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The beginnings of a Platform-as-a-Service for computational journalism

Computational Journalism Server


The Computational Journalism Server is an appliance composed of bleeding edge open source technologies. The base is a SUSE Studio appliance, built on 64-bit openSUSE 12.1. It starts with the Server template and adds

After downloading and booting up the appliance, the appliance administrator runs scripts to install


The problem domain of computational journalism is dominated by three main application areas:

  1. Geospatial processing / mapping (GIS),
  2. Data science
    • Natural language processing,
    • Text mining,
    • Machine learning,
    • Social network analysis, and
  3. Finance, time series and econometrics.

The R language and Comprehensive R Archive Network (CRAN) libraries provide robust open source solutions for all of these.

There are three goals for the Computational Journalism Server:

  1. Provide an Integrated Development Environment and a platform for computational journalism web server applications written in R,
  2. Provide a computational journalism server optimizable to native hardware on a physical machine, and
  3. Provide a computational journalism compute node capable of running as a node in a cluster, grid or cloud infrastructure.

The long-term goal of this project is to provide a fully-open-source computational journalism Platform as a Service (PaaS). The current bill of materials is inspired by the Red Hat / Fedora OpenShift Origin project and the CloudFreeStyle project.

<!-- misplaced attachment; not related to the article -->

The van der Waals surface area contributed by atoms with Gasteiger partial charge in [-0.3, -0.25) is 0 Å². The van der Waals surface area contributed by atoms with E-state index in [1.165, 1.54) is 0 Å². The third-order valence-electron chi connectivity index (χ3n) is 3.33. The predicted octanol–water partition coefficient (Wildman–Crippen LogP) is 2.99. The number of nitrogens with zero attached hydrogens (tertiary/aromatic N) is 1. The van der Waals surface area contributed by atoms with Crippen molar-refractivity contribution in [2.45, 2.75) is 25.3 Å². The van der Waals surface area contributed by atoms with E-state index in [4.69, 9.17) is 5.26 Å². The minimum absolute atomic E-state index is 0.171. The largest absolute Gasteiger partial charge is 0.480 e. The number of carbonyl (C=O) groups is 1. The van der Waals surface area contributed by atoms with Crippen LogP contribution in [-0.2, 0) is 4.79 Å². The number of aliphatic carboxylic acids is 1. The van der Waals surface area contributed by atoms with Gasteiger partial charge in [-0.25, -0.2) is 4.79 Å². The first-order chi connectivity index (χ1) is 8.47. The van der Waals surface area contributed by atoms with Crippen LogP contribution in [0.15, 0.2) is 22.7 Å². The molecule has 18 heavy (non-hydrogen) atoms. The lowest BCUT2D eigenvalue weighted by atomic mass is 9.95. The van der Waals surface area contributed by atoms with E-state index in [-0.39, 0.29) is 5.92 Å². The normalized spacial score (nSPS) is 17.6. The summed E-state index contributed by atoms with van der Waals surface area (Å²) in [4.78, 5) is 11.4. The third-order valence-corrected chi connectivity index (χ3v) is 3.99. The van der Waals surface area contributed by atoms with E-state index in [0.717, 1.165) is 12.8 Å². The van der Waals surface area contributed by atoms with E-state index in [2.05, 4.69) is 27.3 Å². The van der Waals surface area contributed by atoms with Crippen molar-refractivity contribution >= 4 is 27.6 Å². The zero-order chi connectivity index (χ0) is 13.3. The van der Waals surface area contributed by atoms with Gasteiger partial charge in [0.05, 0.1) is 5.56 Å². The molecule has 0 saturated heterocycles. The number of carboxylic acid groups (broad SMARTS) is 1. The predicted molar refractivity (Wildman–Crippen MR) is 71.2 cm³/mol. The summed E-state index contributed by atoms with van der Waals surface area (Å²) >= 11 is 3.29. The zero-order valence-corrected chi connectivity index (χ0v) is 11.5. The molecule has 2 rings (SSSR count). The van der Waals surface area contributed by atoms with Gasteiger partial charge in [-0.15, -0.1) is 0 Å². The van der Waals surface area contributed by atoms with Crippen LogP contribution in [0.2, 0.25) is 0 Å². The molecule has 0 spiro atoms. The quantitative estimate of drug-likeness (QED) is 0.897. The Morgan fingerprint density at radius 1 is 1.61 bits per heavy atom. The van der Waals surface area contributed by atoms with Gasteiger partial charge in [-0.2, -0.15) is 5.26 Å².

Getting Started

Getting Started With Computational Journalism Server


I'm looking for contributors! As with any open source project, users and testers are always wanted. I'm especially interested in computational journalism use cases. I've got a few things I want to build, mostly in the Finance and Twitter text mining area, but I don't know too much about the other application areas.

The other type of contribution I'm seeking is from people who know how to turn an appliance into a full PaaS. I've looked at Cloud Foundry and OpenShift and that's the sort of thing this wants to be when it grows up. Cloud Foundry is built on Ubuntu and OpenShift on Red Hat Enterprise Linux - why shouldn't openSUSE share in that fun?

Road Map

See the project Milestones / Issues page at for project road map.

More Documentation

  1. Installing VirtualBox Guest Additions

  2. QuantLib on Computational Journalism Server

  3. Hadoop on Computational Journalism Server

  4. Upgrading From Server To Desktop

  5. Running Overview on the Computational Journalism Server

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